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Thursday, 11 October 2012
Page: 12078


Mr McCORMACK (Riverina) (13:26): The Australian wheat industry is heavily exports focused, with as much as 70 per cent of wheat production each year being exported throughout the world. Australia, historically, has been one of the top five major wheat-exporting countries. Let me from the outset declare a passionate interest in wheat growing and the future viability and prosperity of the industry. I grew up on wheat farms at Marrar until 1968 and then until 1986 at Brucedale between Wagga Wagga and Junee. My late father, Lance, grew wheat, and two of my brothers-in-law, Gary Brill and Ian Buchanan, are wheat growers at Wallacetown and The Gap respectively.

In 2010-11, Australia was the third largest wheat exporter, behind the United States of America and the European Union. On 4 June 2008, the transition to a deregulated wheat export market began with the abolition of the single-desk wheat-marketing arrangements, a dark day in the eyes of most growers to whom I have spoken. The Wheat Export Marketing Act 2008 established a system for regulating the export of bulk wheat such that exporters of bulk wheat had to be accredited under the Wheat Export Accreditation Scheme, which is administered by Wheat Exports Australia and primarily funded from the wheat export exchange. A total of 32 companies have been approved for export by Wheat Exports Australia, all of which have operated effectively. Nineteen of these are actively exporting.

In 2010-11, 18.5 million tonnes were exported; however, only seven companies exported more than one million tonnes. This wheat was exported to 52 countries for a value of $5.9 billion. Of the exported grain, 16.3 million tonnes were bulk and the remaining 12 per cent was in containers. These statistics highlight the regional monopolies which are operating in the grain market. Furthermore, of the 16 ports, 13 are dominated by the exporter who owns the port.

New South Wales Farmers, Grain Producers Australia, the Victorian Farmers Federation, AgForce, the South Australian Farmers Federation and Grain Producers South Australia all have concerns on the public record about the grain supply for bulk exports currently being dominated by three established bulk handlers, stifling a competitive environment which could benefit farmers. The infrastructure networks belonging to these bulk handlers allow a natural monopoly as they have the integrated receiver, up-country storage and the port terminal services. This undoubtedly provides an advantage in the wheat export market when they become grain-trading entities.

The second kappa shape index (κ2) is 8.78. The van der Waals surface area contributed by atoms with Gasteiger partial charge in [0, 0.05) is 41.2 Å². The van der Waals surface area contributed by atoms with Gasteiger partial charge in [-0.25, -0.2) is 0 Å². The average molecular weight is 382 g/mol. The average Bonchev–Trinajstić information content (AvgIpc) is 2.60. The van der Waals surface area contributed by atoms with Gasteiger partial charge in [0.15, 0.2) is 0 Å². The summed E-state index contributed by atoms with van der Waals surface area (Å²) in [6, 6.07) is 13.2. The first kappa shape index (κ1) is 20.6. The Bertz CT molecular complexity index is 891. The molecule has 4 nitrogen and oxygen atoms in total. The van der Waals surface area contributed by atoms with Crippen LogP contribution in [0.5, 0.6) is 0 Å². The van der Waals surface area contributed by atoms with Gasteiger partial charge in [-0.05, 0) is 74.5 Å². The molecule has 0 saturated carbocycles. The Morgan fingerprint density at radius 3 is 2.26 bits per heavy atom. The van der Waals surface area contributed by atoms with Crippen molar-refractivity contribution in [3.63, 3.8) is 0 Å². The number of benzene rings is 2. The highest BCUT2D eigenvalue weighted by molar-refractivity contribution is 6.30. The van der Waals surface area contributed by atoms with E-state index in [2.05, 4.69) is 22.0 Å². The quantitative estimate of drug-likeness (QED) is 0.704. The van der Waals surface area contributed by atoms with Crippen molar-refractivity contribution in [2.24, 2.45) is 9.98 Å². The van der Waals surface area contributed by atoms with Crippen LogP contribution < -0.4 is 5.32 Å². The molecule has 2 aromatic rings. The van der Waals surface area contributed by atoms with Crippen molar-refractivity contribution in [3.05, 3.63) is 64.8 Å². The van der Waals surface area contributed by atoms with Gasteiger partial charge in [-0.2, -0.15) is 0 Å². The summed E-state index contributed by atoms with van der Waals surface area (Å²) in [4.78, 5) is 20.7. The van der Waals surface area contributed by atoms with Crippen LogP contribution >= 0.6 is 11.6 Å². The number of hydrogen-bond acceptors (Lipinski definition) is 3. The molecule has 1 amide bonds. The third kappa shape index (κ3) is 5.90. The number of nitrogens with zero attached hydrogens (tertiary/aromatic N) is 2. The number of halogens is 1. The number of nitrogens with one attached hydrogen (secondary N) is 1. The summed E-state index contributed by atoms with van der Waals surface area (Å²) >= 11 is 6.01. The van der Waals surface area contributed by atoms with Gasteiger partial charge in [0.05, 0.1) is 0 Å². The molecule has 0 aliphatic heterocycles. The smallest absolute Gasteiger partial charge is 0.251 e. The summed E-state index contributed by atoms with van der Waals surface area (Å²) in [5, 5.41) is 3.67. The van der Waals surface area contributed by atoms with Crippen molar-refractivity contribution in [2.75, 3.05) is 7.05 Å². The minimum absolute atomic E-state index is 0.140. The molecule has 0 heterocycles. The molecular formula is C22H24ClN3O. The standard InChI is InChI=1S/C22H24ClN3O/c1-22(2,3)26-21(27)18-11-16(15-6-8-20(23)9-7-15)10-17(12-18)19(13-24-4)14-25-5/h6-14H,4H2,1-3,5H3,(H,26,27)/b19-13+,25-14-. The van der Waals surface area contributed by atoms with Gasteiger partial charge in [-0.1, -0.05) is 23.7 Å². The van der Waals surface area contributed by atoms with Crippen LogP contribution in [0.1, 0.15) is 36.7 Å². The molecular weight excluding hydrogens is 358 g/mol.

The bill before the House implements the government's response to the Productivity Commission's recommendations on wheat-exporting marketing arrangements. If passed, this bill will remove the Wheat Export Accreditation Scheme and wheat export charge on 30 September 2012, abolish Wheat Exports Australia on 31 December 2012, and continue the operation of the port access test, to be administered by the Australian Consumer and Competition Commission from 1 October 2012 until at least 30 September 2014. The access test will then be abolished on the condition that a non-prescribed, voluntary industry code of conduct covering access to grain export terminals is in place.

The coalition does not support this bill to abolish Wheat Exports Australia and believes consultation with industry is the best way to address the outstanding issues. Consultation with all of the industry is something that has been severely lacking in this, as with so many other Labor policies brought before this House in recent times. The government did not widely consult with farm organisations on this bill and relied on a task force predominantly made up of large grain trader representatives.

The coalition has consulted with a large number of farmer groups and grain marketers and is of the view the majority support the retention of Wheat Exports Australia, at least until unresolved issues are addressed. As a result of these discussions, the shadow minister for agriculture and food security has moved an amendment to the second reading, calling on the government to extend the operation of the wheat marketing authority for not less than six months after the resumption of the 44th Parliament to enable the government of the day to modify Wheat Exports Australia or replace it with another body to better represent the needs of the wheat industry.

Further, the coalition commits to a consultation process that will begin immediately and provide stakeholders with a forum to outline what wheat industry issues need to be addressed. The majority of growers have presented a position that calls for oversight of the market to ensure transparency and competition, which has not currently been achieved. Former National Farmers' Federation president Graham Blight has said there is 'no equity in the marketplace', and he is right, of course. The proposed abolition of all statutory oversight is premature and such a decision should be based on evidence of the effective and efficient operation of the export wheat supply chain.